They end on a cover of ELO’s “Telephone Line” and saunter nonchalantly off stage.

Every girl in the bar wants to bone every member of the opening band – and out of all the reasons for this, their music places about halfway down the list.
They all look like the people they’re playing to, with the same “vintage-but-not-really” tweed blazers and V-neck t-shirts and shaggy hair.
They are the heavily-bearded indie-pop group Zeus. From Toronto, they are the latest addition to the Arts & Crafts record label, the same music powerhouse that brought the likes of Metric, Stars, and Feist to the limelight. In fact, next month, Zeus will be opening for Metric as they tour across Canada. But tonight, they took to the tiny stage at the Green Room, a smaller, unmarked bar on the corner of St-Laurent and St-Viateur, opening for seasoned Seattle indie band, Grand Archives.
The dimly-lit bar looks as one would expect on a brisk Wednesday night. The audience is on the sparse side.
Paintings hang from the exposed brick wall, and strange papier m’ché creations dangle around the room: a huge set of lips and teeth over the stage, a naked doll by the piano. Christmas lights are strung along the back, an area that doubles as a dance floor sometimes.
The band is late, but this is because the audience was late, trickling in around 10 p.m.
Eventually, the members take position – Carlin Nicholson, rocking a Sgt. Pepper-era George-Harrison-‘stache, perches behind the keyboard and begins to hammer out the first chords of “I Know,” a catchy pop tune reminiscent of The Apples in Stereo or Boy Least Likely To. Then the bass drum kicks in, distortion is added, and then the shameless pop song turns into a raging instrumental segue – the bassist has broken into a maniacal shredding rampage. It’s refreshing – they’re experienced enough to be able to deliver smooth transitions and drift from one catchy pop song into another, but new enough to enjoy tearing it up at whim.
The surprising thing about Zeus is that the three frontmen never stay in a fixed position. Everyone but the drummer gets to be lead singer for different songs. They all take a turn at the keys, the bass and guitar are passed and picked up. The ease with which they each pick up a new instrument, take a second to tune it, and resume playing is impressive.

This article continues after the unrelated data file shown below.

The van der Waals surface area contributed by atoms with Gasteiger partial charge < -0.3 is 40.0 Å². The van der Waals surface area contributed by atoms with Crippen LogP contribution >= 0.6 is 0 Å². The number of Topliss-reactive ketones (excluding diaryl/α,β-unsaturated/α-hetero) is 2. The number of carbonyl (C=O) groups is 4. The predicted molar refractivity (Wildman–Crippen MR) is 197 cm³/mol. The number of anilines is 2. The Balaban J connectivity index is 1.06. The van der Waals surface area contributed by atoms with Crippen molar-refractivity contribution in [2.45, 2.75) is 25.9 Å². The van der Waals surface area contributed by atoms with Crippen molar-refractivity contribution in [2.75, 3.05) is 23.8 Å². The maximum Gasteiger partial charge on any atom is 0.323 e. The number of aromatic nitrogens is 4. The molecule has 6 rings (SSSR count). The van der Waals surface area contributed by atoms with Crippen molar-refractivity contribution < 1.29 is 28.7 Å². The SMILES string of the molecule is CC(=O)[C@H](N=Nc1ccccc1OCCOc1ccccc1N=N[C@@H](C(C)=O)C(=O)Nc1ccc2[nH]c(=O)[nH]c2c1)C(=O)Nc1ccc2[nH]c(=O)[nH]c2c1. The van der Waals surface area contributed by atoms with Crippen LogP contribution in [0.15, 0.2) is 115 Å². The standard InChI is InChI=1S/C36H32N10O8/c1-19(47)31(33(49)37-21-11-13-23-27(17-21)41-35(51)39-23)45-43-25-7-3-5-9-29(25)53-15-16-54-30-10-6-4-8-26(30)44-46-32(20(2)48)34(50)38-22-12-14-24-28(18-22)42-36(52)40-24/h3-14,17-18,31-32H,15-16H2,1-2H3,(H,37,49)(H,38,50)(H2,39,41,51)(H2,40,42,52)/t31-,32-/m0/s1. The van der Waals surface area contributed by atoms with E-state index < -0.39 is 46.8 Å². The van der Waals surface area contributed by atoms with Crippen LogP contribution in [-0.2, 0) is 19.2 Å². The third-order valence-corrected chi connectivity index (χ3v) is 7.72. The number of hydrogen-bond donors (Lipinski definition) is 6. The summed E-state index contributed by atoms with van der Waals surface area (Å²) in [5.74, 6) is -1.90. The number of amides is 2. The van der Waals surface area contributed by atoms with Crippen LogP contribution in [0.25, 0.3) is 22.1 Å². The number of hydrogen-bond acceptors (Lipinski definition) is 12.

About nine songs into the set, with the randomly interspersed instrumental breaks, the band is ready to leave the stage. A chanting comes from the audience, “One more! One more!” They return, ending with an aptly titled Genesis cover, “That’s All.”
It’s angrier than the rest of their reasonably tame songs, and every band member shouts the words together. At the end of the song, the band looks like they’re about to trash their instruments. They thank their fans profusely, and after they leave the audience thins out.
Grand Archive, the headliners, are left with a less than impressive turn-out. However, they’ve been around longer, and have an interesting assortment of instruments – a cello and two ukuleles are added to the stage. They seem to be the complete opposite of the openers.
They’re much older, and dressed casually. The bassist is wearing an oversized wolf sweater and their beards are, rather than being meticulously tousled, neglected and messy. Unlike Zeus, their music and performance style is quieter and handled with a polished control that comes from years of practice.
They have mastered the art of indie-folk, their falsetto harmonies seamlessly mixing in with light strumming on the ukeleles. Each song is delicately shaped, as if they worked at each one bar by bar. Their music from the fun, folksy “Digging That Crazy Grave” to a melancholy, plucky “Topsy’s Revenge” drifts lazily from the speakers. Despite the range in instrumentation and tempo of their songs, they can’t seem to capture the attention of their audience.
They end on a cover of ELO’s “Telephone Line” and saunter nonchalantly off stage.